Obama certified to the Senate that he would “continue development and deployment of United States missile defense systems” to defend against threats from North Korea and Iran. The certification covers all phases of the European Phased Adaptive Approach, the U.S. Ground-Based Midcourse Defense (GMD) system, and development of two-stage Ground-Based Interceptor (GBI) missiles, originally planned for deployment in Europe, as a technological hedge.
The administration is requesting $10.7 billion for missile defense in fiscal year 2012, up from the current $10.2 billion. This total does not include $995.2 million for the Space Based Infrared System-High satellite program. Annual funding for missile defense is expected to remain roughly at $10 billion for the next decade.
The GMD system, which is meant to protect the United States from limited long-range missile attack from Iran and North Korea, is funded at $1.16 billion in fiscal year 2012, down from the $1.34 billion request for fiscal year 2011. In 2012 the GMD program plans to acquire six GBI missiles and order five more. Thirty GBI missiles currently are deployed in Alaska and California. The missiles have failed in their last two intercept tests, in January and December 2010. The Pentagon’s Missile Defense Agency (MDA) has established a Failure Review Board to investigate the causes and recommend fixes. The next test, called FTG-06b, is planned for fiscal year 2012. The MDA plans to have 47 GBI missiles by 2016.
The fiscal year 2012 budget request asks for more than $2 billion for the phased approach, which calls for deployment of interceptors in Europe, starting this year, to establish a limited capability to intercept missiles from Iran. (See ACT, March 2010.) The MDA plans to deploy SM-3 missiles on Aegis ships and on land in Romania in 2015 and Poland in 2018. In fiscal year 2012, the MDA plans to procure 46 SM-3 Block IB interceptors and deliver the final six SM-3 Block IAs and 12 additional SM-3 Block IBs. The MDA is requesting funds to continue development for the SM-3 Block IIA and SM-3 IIB. By 2016 the MDA plans to have 113 Block IAs, 223 Block IBs, and five Block IIAs, for a total of 341 SM-3 missiles and 41 Aegis missile defense-capable ships. The SM-3 Block IIB, which would cost $1.7 billion through fiscal year 2016, is not scheduled for deployment until the fourth phase of the planned approach, called Early Intercept and Regional ICBM Defense, in 2020.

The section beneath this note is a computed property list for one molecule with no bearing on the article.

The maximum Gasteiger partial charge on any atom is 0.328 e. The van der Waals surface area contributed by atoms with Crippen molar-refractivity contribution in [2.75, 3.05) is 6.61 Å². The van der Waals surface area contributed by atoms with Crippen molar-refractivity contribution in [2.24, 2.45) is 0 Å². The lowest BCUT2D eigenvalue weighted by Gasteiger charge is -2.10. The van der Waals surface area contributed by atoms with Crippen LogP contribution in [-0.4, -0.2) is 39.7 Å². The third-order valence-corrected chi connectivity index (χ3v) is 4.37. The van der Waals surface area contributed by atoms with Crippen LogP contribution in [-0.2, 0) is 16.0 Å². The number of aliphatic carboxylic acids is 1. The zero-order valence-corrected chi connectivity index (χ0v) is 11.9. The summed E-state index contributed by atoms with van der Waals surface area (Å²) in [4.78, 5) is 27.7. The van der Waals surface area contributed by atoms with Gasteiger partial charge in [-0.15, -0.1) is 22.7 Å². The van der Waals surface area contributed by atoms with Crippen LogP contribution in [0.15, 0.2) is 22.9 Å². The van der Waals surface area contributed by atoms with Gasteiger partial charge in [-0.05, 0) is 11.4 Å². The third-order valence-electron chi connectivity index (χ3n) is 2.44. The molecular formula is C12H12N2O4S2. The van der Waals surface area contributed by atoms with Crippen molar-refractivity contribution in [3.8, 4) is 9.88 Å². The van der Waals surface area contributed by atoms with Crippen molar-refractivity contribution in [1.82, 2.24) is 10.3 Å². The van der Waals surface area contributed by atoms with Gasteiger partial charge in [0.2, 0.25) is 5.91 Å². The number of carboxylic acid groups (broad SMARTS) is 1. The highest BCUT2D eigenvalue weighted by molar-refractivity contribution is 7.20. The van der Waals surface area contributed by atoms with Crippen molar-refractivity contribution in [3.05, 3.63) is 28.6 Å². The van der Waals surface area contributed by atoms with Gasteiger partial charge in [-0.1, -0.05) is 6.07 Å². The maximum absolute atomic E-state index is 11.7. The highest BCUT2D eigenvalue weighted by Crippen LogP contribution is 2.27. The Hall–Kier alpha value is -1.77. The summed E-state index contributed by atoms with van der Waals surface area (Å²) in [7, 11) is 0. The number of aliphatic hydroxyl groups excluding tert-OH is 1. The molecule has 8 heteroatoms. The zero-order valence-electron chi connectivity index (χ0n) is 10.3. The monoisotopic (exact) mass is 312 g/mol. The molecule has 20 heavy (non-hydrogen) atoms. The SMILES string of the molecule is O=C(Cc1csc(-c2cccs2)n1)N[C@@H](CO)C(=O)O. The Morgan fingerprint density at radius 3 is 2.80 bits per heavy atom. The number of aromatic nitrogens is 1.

The requested budget for directed energy research, including the Airborne Laser (ABL), is $469 million through 2016. According to the 2010 “Ballistic Missile Defense Review Report,” this program has experienced repeated schedule delays and technical problems since its start in 1996; the aircraft-based laser has been shifted to a technology demonstration program. (See ACT, July/August 2009.) In 2009, Secretary of Defense Robert Gates said that the ABL “has significant affordability and technology problems and the program’s proposed operational role is highly questionable.”
The Pentagon announced that it would not support the Medium Extended Air Defense System (MEADS), a joint program with Germany and Italy, past 2013. The system is intended to protect battlefield troops from short-range ballistic missiles, cruise missiles, and aircraft and was slated for delivery in 2018. The program failed to perform within time and cost projections, despite some notable progress, the Pentagon said Feb. 14. “Our partners may go forward with some MEADS, but it is not our plan to do so,” Defense Department Comptroller Robert Hale said at a briefing for reporters on the budget request. The German government said Feb. 15 that it would abandon MEADS as well.